Why I Packed a Bag and Ran Away From Everything
[Above: Boyfriend and I in downtown Havana during our 2-week backpacking trip earlier this year.]
Don't run from your problems. It's a maxim I (try) to live by, hardening my shoulders against the things life throws at me, And while walking the line between facing things head on and not being too direct lands me in the occasional stumble, it's a way of life that's almost always served me well.
Except, of course, for when it hasn't.
And last winter was one such time. I was drowning. Things that used to fit—from clothes to ideas—no longer did. Unsure where to put these cast-offs, or what would take their place, I clung to familiarity.
But familiarity didn't fit anymore either.
I felt like the gap between who I was and who I wanted to be was beginning to rip open, wider, fresher, like a wound. I was scared.
Until one night when I was sitting on the couch, trying to explain how I felt while also acknowledging all the things that I am fortune enough to have. I knew I was privileged, that many would love to have the things I try my best not to take for granted.
Sometimes, though, your heart calls out for more. And that's ok (especially if it's calling out for more coffee, haha!).
So, as I shifted myself on the couch, looking out the window at a cloudy sky that felt symbolically oppressive, I admitted that I needed more.
I muttered something about wanting to get out of here... Out of the city, out of the things that didn't fit. Out of all of it.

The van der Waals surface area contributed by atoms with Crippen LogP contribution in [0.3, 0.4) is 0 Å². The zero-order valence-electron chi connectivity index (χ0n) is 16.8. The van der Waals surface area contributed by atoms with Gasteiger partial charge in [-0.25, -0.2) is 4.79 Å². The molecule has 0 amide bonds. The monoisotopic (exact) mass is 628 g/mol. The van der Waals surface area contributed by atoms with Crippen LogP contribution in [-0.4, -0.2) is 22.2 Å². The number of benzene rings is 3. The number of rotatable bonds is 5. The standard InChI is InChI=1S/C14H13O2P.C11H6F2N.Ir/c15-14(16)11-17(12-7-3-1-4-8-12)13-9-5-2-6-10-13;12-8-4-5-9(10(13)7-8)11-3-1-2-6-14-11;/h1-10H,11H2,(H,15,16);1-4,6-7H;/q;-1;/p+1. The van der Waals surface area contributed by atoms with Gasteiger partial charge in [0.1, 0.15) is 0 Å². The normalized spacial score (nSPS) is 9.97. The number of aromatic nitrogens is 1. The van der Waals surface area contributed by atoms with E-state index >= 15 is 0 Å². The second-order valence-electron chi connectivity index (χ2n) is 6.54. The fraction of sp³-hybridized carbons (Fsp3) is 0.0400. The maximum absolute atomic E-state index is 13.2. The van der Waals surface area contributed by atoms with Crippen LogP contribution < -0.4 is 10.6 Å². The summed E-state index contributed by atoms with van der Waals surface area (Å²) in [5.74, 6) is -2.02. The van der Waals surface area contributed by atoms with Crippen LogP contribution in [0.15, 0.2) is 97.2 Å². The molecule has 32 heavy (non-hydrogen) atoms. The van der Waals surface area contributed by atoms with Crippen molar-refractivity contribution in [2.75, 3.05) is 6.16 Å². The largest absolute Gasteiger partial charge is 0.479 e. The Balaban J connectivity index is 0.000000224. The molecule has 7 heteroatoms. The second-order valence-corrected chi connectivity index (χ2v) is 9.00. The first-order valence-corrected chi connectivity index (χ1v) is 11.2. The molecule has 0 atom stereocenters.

"Well why don't we then?" Boyfriend answered.
I blinked at him. Was it really that easy? And wasn't that just a grown-up version of running away?
Maybe it was, but I decided I didn't care—not if it meant feeling a little less stuck. Soon, we were searching flight deals, and almost in a race to see who would call bullshit first, started booking a ridiculously cheap deal to one of my dream destinations: Cuba.
We began spinning plans of a backpacking trip (we're just not the resort kind), researching the destination city in the sale and making lists. I was absolutely giddy. Was this really happening? Were we actually doing this?
One of us whipped out a calendar, negotiating days off work and school for an itinerary. It was decided. We'd leave the week after next, spending 14 days wandering through the golden island of my dreams.
In two hours, I'd gone from self-wallowing on the couch to packing for a vacation. It was one of the most spontaneous things I've ever done, a fact I kept giggling about while digging out summer clothes to stuff in my suitcase.
And oh, Cuba, you did not disappoint. We spent our two weeks trekking to historical sites and museums, wandering narrow, horse-and-carriage filled streets and dining on the best local food inside crumbling mansions. We watched palm trees shimmy in the hot afternoon wind and waves crash mercilessly against stone city walls.
I could feel my freckles, my confidence and my happiness multiplying.
One day, in Havana, I spent an afternoon sipping from a fresh coconut and watching the sea. Home—and all it's problems, all the things that no longer fit—felt farther away than the 3000 kilometres we'd be flying to return there.
I realized, all of a sudden, what I should've seen from the start. Sometimes distance gives us the perspective we need, and this physical distance was a strong enforcement of how small my problems were after all.
When we finally returned home, I felt ready to unpack more than my suitcase. I was finally ready to put away the summer clothes and all the old bits I'd been holding onto, freeing myself of everything that no longer fit.
Travel gives you perspective.
Travel gives you distance.
And, if you let it, travel gives you back parts of yourself you didn't know were there.